Over-coddled children are the future

Pipestone Flyer reporter says some kids these days seem to need a little bit too much TLC

I may be two or three holidays behind but when I recently read the news story that came out Norfolk, England in which a group of concerned citizens demanded the Advertising Standards Authority work to remove a series of scary clown posters from the community because they were distressing children has only reaffirmed my belief western and First World culture is headed for trouble. The future will contain a wave of over-coddled, self-entitled children with no solid foundation to handle reality.

And I don’t mean just the scary clowns. Just because you don’t like something doesn’t mean you can automatically erase it from your world on those grounds alone.

Not only were the citizens calling for a restriction of advertising of a local event in a public space censorship but the posters weren’t any gorier or more inappropriate than any of the villains that can be found in today’s superhero movies.

There are many phrases for this phenomenon today, a few including hyper-parents and helicopter parents. There’s a difference between being supportive and being obsessive; between cuddling and coddling; and between being secure and being spoiled.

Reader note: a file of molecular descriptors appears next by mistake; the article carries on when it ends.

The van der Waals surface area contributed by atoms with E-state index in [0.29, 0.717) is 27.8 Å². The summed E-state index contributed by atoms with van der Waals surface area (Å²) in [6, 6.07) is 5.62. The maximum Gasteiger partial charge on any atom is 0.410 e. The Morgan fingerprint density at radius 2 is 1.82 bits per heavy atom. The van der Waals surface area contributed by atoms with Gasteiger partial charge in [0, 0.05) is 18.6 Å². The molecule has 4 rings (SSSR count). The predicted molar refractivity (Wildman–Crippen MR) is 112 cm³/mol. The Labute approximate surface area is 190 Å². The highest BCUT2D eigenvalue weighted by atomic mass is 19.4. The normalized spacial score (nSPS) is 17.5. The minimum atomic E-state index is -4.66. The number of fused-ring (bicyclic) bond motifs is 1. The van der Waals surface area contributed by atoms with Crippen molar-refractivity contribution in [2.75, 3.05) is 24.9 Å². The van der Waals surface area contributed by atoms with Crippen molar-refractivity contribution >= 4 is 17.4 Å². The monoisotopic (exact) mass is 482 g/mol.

In the past, CBC has stated the trend of over-parenting began in the 1980s but I personally feel we as a society are just starting to see its worst effects now.

Overly anxious parents tend to bring up insecure children who fear and doubt their own capabilities and in turn can grow to become incompetent, under-confident adults.

Not only can this become a burden on society and those around them, but it’s also setting the child up for failure. Not only will they possibly lack the emotional maturity and knowledge to make informed decisions but they also won’t have the confidence to positively move forward with that information without first running to mommy or daddy for the go-ahead.

Over-coddling children, like in the case of the “scary” clown posters, is impractical. Rather than feeding their fears and teaching the children to be afraid of inanimate, imaginary clowns parents should be taking a different approach and educating their kids on the difference between reality and imaginary.

Not that I’m condoning bombarding toddlers with images of Pennywise the Clown in hopes of desensitizing them is a good idea sounds traumatizing and some people simply do better with scary than others but pushing a business to do away with their advertising because it doesn’t fit into your parenting plan is absurd.

At the very least travel down a different street.

Amelia Naismith is the new reporter/photographer for the Leduc/Wetaskiwin Pipestone Flyer and writes a regular column for the paper.

 

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